Saturday, November 12, 2011

Cooler or bad play?

Above: The Horseshoe Casino Tunica is the site of a 10-day tournament that is wrapping up this weekend.

I hadn't made it back to the Horseshoe this week until yesterday. One day a doctor's appointment, one day a meeting and one day something else. I thought I was supposed to have all this free time when I retired. What's up with that?

Yesterday, I played again. The tournament began at noon, cost $340 to enter, gave 12,000 in chips to each of 93 runners who decided to give it a try.

After seven hours, we were down to 16 players. The average stack size was ~55k and I had 45-ish. We had just reformed to two tables, so I didn't have an image with many of the players. The blinds were 1600/800/200 so there was 4000 in the pot before any betting.

It folded to the button who raised to 3600. The small blind mucked and I checked my hole cards to see A K.

Obviously, folding is out of the question, so I have three choices. I could just call to see a flop. I think this is weak. I could raise to 10K or so. The problem with this is you're almost pot-committed. I mean if he re-raises to 25K are you going to fold? I could just shove. This has the advantage of (possibly) folding out a hand like J-J or 10-10. The disadvantage is that you might be racing for your tournament life or you might be behind A-A or K-K.

If you just call, the flop is K-7-4 rainbow. Now what? Would you give up the hand now? Of course not.

At the table, I shoved, and the villain had A-A. A king came on the flop, but a second one didn't, and I was walking to the rail. It always seems like a bad play after you've shoved into aces.

Was I always destined to be stacked or could I have avoided this? If I had a good-sized stack, maybe I could have gotten away from it, but being slightly short-stacked means (I think) I was destined to lose and whine in my blog.

Photo taken yesterday with my P&S.


  1. Just one hombre's opinion:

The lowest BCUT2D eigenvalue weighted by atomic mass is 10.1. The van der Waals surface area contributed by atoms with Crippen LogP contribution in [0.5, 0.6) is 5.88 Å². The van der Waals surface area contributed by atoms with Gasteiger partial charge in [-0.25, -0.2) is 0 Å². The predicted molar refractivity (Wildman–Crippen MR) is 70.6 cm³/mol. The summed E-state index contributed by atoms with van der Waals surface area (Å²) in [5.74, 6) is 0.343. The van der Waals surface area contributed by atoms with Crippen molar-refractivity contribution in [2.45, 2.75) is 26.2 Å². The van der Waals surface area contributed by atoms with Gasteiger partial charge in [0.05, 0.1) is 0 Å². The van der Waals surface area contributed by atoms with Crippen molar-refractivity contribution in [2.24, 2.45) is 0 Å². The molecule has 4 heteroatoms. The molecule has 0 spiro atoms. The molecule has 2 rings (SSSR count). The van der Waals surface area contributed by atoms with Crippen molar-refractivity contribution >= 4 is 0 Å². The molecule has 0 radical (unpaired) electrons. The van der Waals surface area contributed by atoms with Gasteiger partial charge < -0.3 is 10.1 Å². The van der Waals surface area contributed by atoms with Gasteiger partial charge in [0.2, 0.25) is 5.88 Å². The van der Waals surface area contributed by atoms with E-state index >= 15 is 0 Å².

You were a little below the avg stack but you had ten full orbits, I wouldn't really call that shortstacked enough to shove with AKs. I'd have maybe called a bigger raise, but that was what, 2 1/4 BB's? Likely I'd've re-raised to maybe 8K or so, and MAYBE could have folded to the inevitable re-raised, but maybe not.

    However, since the K came up, you were likely destined to be felted no matter what you did.

    My verdict: cooler. Nothing you coulda done.

  2. Tough situation. Button raise looks like a steal. I agree with Gary. If you raise to 8-10K a re-raise would at least give you the option of folding if he shoves. You'd still have 35-37K left. But if you see the King on the flop you have to pull the string anyway. Looks like this hand was destined to lose no matter what.

  3. Depends whether you're playing for first or not, I guess. I would've reraised and called his shove.

    Unless you read him as very tight. But from button, I'd naturally give him a much wider range of hands, and he should be giving you a wide range for your reraise.

    In your spot, I couldn't get away from being all in preflop, nor would I want to.

  4. Tournament Holdem: 5 minutes to learn and a lifetime of frustration.

    There isn't an answer. Give me your hand/situation and I can defend any move on your part. Some may be weaker than others but they are all defensible late play.

    It is better than K6 and the other hand is better than 77. If we can learn anything from Lamb's play is that there is limited benefit to retrospection.

    I remember playing a weak player on my left and a decent one on my right. Lefty raised small early; Righty pushed; I went over the top to isolate and the weak player had AA to both of our KK. That's a hand I still remember but with a laugh. That's really the way to approach premium hand disappointment. A weak, timid calling station busted what was, for that table at least, the two better players.

    Use the mantra that the Mahatma taught us to chant on such hands: Oooooommmm Hummmm Shit Happens.

  5. Thanks to those who commented. I'd probably play it the same next time, but it feels so stupid when he has aces.

    @Ken: re the mantra comment, lol, too funny.